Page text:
Relay Indicates if the SOAP header is to be relayed to the next SOAP node if the current node does not understand the header.
Role Indicates the recipient of the SOAP header.

By default, the name of the class derived from SoapHeader will become the name of the root header element, and any public fields or properties exposed by the class will define elements within the header. SOAP headers are defined by classes derived from the SoapHeader class. Elements within the header are defined by public fields or read/writable properties.

Implementing a SOAP Header Class

Imagine you want to modify the QuotesService used in the previous examples to accept a SOAP header that contains the payment information. Listing 1 illustrates the definition of the Payment header.

Listing 1: SOAP Header Declaration
using System;
using System.Xml;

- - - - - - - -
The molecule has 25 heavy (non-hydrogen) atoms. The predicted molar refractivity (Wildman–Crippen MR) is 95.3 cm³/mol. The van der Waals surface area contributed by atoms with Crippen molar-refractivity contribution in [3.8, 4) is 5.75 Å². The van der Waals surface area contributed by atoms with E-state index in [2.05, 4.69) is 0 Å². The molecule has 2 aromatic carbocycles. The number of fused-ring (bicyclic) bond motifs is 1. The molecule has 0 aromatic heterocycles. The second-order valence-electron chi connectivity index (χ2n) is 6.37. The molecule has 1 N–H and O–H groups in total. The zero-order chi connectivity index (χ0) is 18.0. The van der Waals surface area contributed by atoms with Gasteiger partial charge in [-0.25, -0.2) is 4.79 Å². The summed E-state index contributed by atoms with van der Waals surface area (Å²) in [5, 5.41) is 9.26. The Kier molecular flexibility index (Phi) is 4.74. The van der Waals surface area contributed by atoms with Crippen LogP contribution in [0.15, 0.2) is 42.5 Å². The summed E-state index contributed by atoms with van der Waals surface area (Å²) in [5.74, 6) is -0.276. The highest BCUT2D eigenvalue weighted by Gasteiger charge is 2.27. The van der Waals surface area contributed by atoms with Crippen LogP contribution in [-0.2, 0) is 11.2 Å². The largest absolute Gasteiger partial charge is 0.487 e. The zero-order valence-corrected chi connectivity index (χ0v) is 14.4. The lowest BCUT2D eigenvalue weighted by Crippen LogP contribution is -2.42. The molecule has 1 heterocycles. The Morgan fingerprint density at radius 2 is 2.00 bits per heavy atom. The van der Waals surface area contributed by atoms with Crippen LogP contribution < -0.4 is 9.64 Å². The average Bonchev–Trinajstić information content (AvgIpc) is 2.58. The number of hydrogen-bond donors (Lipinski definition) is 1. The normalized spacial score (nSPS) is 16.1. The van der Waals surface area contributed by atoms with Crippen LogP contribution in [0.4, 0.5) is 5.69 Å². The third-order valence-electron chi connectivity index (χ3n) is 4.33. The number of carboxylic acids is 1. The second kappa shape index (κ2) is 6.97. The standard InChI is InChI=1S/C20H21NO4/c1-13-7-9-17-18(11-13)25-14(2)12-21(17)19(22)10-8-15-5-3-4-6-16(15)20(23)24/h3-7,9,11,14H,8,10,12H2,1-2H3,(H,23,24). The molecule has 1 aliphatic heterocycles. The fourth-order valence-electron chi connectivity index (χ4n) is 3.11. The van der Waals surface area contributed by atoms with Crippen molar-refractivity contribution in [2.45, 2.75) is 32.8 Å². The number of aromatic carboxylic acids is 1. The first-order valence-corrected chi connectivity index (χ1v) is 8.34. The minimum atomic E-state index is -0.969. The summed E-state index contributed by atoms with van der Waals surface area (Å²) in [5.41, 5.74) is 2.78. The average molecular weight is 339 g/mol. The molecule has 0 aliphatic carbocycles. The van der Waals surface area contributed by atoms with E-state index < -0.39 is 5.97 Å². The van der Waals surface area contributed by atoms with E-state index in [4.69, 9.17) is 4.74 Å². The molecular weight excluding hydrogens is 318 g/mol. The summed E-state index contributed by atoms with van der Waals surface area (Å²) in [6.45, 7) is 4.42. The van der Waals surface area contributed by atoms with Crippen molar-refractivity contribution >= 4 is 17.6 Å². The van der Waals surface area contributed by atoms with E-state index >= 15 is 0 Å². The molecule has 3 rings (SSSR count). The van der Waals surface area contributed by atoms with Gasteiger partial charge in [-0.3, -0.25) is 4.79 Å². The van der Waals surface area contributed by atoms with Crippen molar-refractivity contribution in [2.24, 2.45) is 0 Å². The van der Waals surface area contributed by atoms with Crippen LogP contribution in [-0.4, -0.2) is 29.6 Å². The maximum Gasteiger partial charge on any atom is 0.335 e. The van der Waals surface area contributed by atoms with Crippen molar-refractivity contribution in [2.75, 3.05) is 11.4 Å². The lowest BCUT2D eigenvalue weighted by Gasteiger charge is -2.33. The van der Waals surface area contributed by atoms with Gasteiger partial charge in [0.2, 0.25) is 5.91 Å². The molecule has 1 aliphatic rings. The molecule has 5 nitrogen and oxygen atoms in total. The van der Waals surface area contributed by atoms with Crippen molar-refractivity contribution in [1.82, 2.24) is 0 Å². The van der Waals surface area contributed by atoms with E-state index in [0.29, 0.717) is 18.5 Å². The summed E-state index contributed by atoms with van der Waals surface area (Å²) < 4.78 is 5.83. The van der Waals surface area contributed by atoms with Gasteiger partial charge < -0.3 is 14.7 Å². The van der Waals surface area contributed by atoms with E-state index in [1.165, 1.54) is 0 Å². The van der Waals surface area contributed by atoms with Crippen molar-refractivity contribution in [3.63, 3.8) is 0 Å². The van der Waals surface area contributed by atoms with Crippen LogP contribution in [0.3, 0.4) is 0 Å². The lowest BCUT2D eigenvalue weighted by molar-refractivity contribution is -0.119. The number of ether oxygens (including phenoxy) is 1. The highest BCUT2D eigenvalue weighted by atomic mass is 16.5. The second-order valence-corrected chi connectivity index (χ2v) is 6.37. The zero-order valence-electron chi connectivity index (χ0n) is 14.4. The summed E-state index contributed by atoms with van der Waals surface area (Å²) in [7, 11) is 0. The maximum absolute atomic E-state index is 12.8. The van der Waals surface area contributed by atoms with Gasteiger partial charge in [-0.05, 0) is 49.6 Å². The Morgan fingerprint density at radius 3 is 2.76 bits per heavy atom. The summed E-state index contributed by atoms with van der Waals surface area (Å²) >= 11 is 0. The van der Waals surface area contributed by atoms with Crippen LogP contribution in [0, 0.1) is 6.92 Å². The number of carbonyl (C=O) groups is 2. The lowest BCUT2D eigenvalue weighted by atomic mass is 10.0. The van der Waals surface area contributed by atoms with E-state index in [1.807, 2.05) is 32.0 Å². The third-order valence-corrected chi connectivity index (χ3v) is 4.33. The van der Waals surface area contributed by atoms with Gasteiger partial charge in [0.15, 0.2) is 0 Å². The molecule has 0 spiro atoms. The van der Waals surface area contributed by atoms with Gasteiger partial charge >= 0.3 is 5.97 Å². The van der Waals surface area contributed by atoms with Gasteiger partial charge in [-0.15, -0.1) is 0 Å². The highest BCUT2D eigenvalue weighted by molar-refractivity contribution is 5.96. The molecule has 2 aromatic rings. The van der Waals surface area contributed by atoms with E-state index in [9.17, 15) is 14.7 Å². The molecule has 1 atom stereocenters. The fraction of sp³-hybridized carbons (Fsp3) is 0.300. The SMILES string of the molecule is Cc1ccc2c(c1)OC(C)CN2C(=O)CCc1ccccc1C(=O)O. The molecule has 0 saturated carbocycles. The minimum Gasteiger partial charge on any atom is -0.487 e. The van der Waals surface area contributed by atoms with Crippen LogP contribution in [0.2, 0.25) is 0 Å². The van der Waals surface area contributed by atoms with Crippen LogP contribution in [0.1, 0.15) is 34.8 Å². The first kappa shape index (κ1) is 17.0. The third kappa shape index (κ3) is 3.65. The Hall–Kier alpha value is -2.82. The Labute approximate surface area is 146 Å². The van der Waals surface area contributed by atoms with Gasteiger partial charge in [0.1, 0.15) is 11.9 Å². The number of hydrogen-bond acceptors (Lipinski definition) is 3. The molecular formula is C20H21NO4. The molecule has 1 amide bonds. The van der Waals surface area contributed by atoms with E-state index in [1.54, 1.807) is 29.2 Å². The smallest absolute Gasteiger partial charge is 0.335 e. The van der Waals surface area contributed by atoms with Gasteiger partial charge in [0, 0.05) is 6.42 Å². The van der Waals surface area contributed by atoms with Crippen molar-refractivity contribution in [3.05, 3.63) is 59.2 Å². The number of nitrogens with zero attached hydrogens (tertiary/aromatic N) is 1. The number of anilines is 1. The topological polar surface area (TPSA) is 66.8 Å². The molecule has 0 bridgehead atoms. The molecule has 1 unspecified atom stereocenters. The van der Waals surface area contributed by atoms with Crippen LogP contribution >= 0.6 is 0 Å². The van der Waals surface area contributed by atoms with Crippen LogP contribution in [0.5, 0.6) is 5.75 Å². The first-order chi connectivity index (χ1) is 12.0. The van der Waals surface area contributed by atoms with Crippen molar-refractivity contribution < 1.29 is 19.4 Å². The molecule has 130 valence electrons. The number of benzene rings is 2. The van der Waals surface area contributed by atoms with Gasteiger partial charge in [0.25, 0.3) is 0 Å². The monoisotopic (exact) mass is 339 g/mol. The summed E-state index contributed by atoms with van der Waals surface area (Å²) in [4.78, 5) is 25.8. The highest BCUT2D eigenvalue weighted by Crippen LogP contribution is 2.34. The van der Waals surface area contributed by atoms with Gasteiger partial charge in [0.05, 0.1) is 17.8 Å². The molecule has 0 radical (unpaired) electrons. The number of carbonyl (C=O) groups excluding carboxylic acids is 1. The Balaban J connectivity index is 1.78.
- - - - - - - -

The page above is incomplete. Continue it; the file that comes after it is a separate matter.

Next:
using System.Xml.Serialization;
using System.Web.Services.Protocols;
public class SoapPaymentHeader : SoapHeader
  private string nameOnCard;
  private string creditCardNumber;
  private CardType creditCardType;
  private DateTime expirationDate;	
  public string NameOnCard
    get { return nameOnCard; }
    set { nameOnCard = value; }
  public string CreditCardNumber
    get { return creditCardNumber; }
    set { creditCardNumber = value; }
  public CardType CreditCardType
    get { return creditCardType; }
    set { creditCardType = value; }
  public DateTime ExpirationDate
    get { return expirationDate; }
    set { expirationDate = value; }

The preceding class definition defines a SOAP header named SoapPaymentHeader with four child elements: NameOnCard, CreditCardNumber, CreditCardType, and ExpirationDate.

This code uses an enum named CardType that is declared as follows:

public enum CardType

After you define the headers, the next step is to associate them with the actual Web service method.

Using SOAP Headers with ASP.NET 2.0 Web Services

Processing the SOAP Header from a Web Service